as we all know, money wins trophies.

  • rate this

    Comment number 132.

    I think the club will be even more popular in Malaysia if it is rebranded Kuala Lumpur FC and plays its home games there. If that's the price Blue Birds fans must pay for premier league football, then it is surely a price worth paying.

  • rate this

    Comment number 99.

    It's amazing how the new owners have stated that a re-brand is necessary for future investment.
    They could've happily kept the same kit colours and badge and made a significant investment.
    Cardiff could also have had different owners who would have maintained the club colours and made a similar investment.
    They've sold their soul.

  • rate this

    Comment number 95.

    Red may be a lucky colour in Asia but the facts are the best team in Europe (allegedly) play in Blue, and the current English champs play in Blue.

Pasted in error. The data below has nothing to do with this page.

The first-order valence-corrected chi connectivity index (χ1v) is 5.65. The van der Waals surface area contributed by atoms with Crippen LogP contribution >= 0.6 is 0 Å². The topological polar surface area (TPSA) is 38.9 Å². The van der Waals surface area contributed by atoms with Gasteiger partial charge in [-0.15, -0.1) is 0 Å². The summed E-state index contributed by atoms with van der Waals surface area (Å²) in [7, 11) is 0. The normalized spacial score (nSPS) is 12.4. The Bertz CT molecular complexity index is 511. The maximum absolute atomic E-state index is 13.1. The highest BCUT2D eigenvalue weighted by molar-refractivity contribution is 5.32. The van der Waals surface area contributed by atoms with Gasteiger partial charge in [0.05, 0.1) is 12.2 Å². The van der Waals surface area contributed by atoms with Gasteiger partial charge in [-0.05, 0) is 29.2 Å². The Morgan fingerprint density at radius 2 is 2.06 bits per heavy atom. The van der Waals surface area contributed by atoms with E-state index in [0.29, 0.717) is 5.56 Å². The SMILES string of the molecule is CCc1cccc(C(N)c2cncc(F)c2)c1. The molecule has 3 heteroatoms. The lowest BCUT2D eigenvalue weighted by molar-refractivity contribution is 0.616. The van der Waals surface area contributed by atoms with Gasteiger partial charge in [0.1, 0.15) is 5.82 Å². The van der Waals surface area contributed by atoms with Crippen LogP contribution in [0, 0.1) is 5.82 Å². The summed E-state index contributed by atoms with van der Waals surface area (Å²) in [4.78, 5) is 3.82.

I seem to recall Bayern were in red when Chelsea beat them too!

    we've sold our soul and will be the laughing stock of football.

  • rate this

    Comment number 93.

    What a sad day for the Bluebirds, all these PR excuses for the change of colours, complete and utter Rubbish, have these people No soul, no idea of the History and tradition of our Wonderful club.
    These superficial changes will not result in any improvement on the pitch.
    The changes also smack of New shirts equals more sales in the club shop.
    Shame on the money men and their supporters.


Comments 5 of 11


BBC South East Wales



Min. Night 3 °C


Try our new site and tell us what you think. Learn more
Take me there

Copyright © 2015 BBC. The BBC is not responsible for the content of external sites. Read more.

This page is best viewed in an up-to-date web browser with style sheets (CSS) enabled. While you will be able to view the content of this page in your current browser, you will not be able to get the full visual experience. Please consider upgrading your browser software or enabling style sheets (CSS) if you are able to do so.